I’m not arguing here that art doesn’t have impact. If creating empathy is the intent though, we should be asking harder questions than mere “festival reach.” See the following discussion at the recent Facebook Connect, where this tends to happen:
The data we collected from The Crystal Reef at Tribeca showed that despite the experiences being a powerful call to action, they didn’t translate into measurable behavior beyond a festival. For viewers that wanted more information (approximately a third), we gave them pamphlets to a website with a tracked link, and not a single person followed up. This might say more about the format of paper handouts than audience behavior, but given how many pamphlets still dominate outreach events, it’s a valuable insight!
My own wider distribution of The Crystal Reef happened through a few platforms, the first being Time Magazine’s LIFE VR for a special Time for Kids Earth Day issue. The deal required me to find an agent to navigate the overwhelming legal redlining process that comes from contract negotiation. It was also distributed on Google Expeditions (recently deprecated), Inception VR, and 2000 hotel rooms in Asia via Tink Labs (now shuttered). Total reach from all platforms was roughly 350K unique views, which is at least bigger than a single festival.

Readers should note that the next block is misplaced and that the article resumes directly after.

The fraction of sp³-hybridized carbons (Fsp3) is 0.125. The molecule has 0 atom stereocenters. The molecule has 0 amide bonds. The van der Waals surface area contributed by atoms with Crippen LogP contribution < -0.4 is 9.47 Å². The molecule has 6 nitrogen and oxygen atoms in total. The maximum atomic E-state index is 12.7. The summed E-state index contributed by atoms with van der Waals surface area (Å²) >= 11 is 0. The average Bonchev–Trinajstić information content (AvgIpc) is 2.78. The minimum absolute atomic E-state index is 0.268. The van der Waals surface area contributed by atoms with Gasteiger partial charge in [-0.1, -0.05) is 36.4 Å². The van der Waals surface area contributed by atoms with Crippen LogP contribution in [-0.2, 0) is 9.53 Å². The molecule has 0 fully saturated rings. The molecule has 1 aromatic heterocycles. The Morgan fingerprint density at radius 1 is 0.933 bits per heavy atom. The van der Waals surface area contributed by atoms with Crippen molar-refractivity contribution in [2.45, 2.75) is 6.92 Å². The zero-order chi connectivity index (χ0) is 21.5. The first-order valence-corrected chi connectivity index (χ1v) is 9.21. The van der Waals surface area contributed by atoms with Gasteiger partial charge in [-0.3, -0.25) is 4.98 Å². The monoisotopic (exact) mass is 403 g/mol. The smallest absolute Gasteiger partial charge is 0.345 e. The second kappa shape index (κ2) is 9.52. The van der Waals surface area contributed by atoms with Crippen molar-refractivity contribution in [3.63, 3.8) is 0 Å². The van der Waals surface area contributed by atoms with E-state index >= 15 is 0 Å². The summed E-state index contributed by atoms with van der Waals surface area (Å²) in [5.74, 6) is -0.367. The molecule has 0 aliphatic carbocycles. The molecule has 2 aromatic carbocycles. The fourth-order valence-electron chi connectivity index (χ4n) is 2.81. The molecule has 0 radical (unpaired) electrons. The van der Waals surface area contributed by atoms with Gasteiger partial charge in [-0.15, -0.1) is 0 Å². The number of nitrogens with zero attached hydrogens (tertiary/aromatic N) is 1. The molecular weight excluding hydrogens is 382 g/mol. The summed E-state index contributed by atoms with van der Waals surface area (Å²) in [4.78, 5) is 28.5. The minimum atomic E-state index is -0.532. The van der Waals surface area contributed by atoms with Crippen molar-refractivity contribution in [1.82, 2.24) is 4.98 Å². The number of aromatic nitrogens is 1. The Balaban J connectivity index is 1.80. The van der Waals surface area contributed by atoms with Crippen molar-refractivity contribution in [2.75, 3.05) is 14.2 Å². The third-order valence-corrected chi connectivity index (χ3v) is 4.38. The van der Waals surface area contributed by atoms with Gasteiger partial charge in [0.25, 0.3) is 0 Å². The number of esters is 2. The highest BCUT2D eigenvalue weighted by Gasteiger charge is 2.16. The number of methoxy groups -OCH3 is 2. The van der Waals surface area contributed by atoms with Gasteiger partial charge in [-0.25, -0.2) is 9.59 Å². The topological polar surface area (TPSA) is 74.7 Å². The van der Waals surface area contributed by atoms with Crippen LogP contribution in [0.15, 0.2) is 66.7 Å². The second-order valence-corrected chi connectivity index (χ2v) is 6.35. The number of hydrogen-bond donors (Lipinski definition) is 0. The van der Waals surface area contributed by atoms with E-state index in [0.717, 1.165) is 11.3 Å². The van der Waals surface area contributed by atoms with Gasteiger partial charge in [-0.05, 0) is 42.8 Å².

The Crystal Reef also resonated with festival selection juries at a time when environmental VR content was limited, and it went on to tour at many places abroad (Scotland, England, Italy, Luxembourg and Australia). While I definitely enjoyed traveling to premiere it, I would argue my carbon costs of globe trotting negated any audience impact of the experiences.
Part of the problem is that the distribution system for VR is stuck somewhere between Hollywood’s traditional model and a venture-backed one. That doesn’t mean big deals don’t happen, as was the case in 2018 with the seven-figure sale of the VR experience SPHERES to CityLights. These deals in VR are anomalies though, with their funding often originating from venture capital sources anyways (Oculus and Intel both originally funded SPHERES). Museums and galleries might offer a better glimpse of a distribution model here to other artists and creators, like with Carne y Arena, but given their suffering during the pandemic I don’t know how sustainable that future now is.